This guest post comes from Axway’s VP Partners & Growth Markets and keen waterman, Hugh Carroll and co-author Dave Murphy, Online marketing manager at Axway and a keen cyclist. Dave can be followed on twitter @davemurphy16
Advances in sailing technology over many generations have contributed greatly to man’s navigation of the globe. After all, where would Cook or Columbus have landed without the compass and sextant or the work of the great cartographers that preceded them?
This week, as Team New Zealand faces defending America’s Cup holder Oracle Team USA (yes, that’s Larry Ellison leading America’s defence of the cup) on the foggy waters of San Francisco Bay, the latest generation of sailors are benefiting from the technological advances man has made, not only in the area of composite materials engineering, but in everyday computing in the guise of APIs. But the watching public will also finally be able to appreciate and watch the drama of the race unfold on their TVs and smartphones in a way never before imagined, all courtesy of the data feeds exposed to the media firms via these same APIs.
The sailing boats are so highly advanced in design and technology that they cut through the water at speeds up to 39 knots per hour. Canvas sails have been replaced by carbon fibre sails that have more in common with aircrafts than boats, and the multi-hull boats breeze through unstable water. But it is in the area of APIs where arguably the greatest advances have been made. The organizers will use APIs to bring the excitement of super yacht racing to the mainstream public. The America’s Cup Data API now allows programmers to access a live stream of race data. This data consists of instrument readings from boats as well as live race information.
Not only are the sailors aboard the boats and their race teams onshore benefiting from up-to-the-minute data, so too are the armchair sailors watching on TV sets and smartphones around the world.
At one point in time, the America’s Cup was a byword for secrecy, with each team zealously guarding every change it made to the design of a hull or keel as each team sought to gain an advantage over its rivals using the latest in materials and computer-aided design.
Times have changed, however, with the advances of open API technology and pressure from sponsors and promoters encouraging race teams to adopt a more transparent approach. For the first time ever, all the data collected from the racing yachts is publicly available via Open APIs. This means the real-time position of the boats and race management data such as boundaries and penalties, will be streamed free of charge. Developers can now build Android and iPhone apps to connect to these data feeds and provide race data to on-site fans and a virtual-reality display of race action to off-site fans. Examples include the America’s Cup Mobile Application (created by New Zealand developers, which allows fans to jump from boat to boat and select footage) and the CupExperience.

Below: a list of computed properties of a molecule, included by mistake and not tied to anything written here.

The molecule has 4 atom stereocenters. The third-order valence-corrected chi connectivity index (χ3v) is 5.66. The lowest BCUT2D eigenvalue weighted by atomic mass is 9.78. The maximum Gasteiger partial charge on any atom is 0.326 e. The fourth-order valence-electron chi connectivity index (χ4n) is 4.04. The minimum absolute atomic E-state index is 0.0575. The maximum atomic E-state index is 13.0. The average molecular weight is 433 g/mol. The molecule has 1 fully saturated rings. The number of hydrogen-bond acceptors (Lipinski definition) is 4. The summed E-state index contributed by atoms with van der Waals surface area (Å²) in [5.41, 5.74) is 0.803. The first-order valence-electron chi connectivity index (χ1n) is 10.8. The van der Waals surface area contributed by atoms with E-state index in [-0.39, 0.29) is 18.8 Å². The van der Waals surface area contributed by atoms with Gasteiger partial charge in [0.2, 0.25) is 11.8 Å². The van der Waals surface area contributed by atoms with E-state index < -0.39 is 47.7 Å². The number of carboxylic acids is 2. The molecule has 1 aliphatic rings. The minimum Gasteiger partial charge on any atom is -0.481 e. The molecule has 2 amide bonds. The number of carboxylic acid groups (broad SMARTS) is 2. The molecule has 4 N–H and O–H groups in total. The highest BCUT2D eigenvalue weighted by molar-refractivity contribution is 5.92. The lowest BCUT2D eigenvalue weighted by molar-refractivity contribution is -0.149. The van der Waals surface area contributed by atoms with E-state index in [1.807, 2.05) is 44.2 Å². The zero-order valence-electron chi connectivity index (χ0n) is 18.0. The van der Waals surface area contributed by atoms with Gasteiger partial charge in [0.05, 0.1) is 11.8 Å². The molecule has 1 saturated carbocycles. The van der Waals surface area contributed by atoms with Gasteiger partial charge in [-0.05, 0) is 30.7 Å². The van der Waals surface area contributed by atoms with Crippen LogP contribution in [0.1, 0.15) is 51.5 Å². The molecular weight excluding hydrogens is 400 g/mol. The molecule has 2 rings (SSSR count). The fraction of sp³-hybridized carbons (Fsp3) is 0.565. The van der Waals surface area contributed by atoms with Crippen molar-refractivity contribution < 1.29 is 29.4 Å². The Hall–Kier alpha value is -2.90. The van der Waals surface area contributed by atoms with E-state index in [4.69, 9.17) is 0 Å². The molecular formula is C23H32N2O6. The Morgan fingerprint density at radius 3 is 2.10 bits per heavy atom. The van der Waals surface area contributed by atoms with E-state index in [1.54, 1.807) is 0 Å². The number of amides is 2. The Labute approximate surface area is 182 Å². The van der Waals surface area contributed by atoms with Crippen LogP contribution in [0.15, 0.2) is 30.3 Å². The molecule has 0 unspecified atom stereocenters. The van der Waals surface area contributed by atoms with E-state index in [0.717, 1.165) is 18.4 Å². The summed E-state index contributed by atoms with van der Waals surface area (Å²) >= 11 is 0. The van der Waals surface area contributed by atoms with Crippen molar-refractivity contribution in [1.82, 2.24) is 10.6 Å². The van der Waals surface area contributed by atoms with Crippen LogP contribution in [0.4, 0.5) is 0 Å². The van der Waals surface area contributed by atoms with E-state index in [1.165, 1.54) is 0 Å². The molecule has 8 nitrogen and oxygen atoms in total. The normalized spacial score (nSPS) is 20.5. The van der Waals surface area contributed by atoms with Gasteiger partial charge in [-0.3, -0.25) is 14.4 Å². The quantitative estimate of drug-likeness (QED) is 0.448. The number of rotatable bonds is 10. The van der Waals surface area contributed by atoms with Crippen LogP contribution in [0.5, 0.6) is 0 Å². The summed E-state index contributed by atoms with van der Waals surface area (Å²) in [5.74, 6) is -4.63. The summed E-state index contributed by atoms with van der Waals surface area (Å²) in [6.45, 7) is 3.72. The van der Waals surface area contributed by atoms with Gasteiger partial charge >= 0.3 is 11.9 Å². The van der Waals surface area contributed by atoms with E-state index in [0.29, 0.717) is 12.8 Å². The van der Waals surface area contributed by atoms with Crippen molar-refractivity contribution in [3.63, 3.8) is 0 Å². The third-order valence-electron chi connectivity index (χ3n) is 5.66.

APIs will also expose data for consumption by media companies to present a fully integrated viewing experience to the fans. There are several key elements: LiveLine tracking; race management and umpiring, and on-board TV cameras and audio.
The LiveLine graphics provide real-time graphics embedded in the live broadcast from a helicopter following the race. Both yachts in the final have the LiveLine system housed securely in their hulls. The GPS tracks the boats accurately to 2 cm. The technology superimposes graphic elements onto live television to give technical information to viewers so they can see wind speed, ahead-behind lines, penalties and course marks.
High-quality position data available from the yachts provides the tools for both electronic race management and umpiring. The on-board crew can also see critical race information displayed from the umpires and the Principal Race Officer.
The yachts carry upto seven high-definition cameras transmitting video and audio feeds through mast antennas. All the cameras, transmitters and microphones will undoubtedly make the America’s Cup a more accessible sport for both fans and umpires alike.
The advances in sports coverage that are being achieved via APIs will mean that organizers, competitors and media companies alike are inevitably going to implement an API management layer courtesy of API gateways. If an organization is encouraging users to leverage its API, it needs to ensure it stacks up. It is important to have an API management layer in place to deliver security and ease-of-use while ensuring the user can get up and running with the API without making human contact for support. Along with the ease-of-use and self-service criteria, an organization has to balance security and governance requirements – for example, setting in place policies that dictate which user can access the API, at what time and from what device. This is the crux of any discussion around delivering, managing and securing APIs.
Implementing an API management layer provides all stakeholders with the confidence that the APIs are scalable, secure and available for use by the approved apps. So as you sit down to watch the America’s Cup coverage this year, remember that there’s as much design going into the API technology linking the competitors and boats to shore as there is in the carbon fibre masts and keels designed to capture the elusive 162-year-old trophy.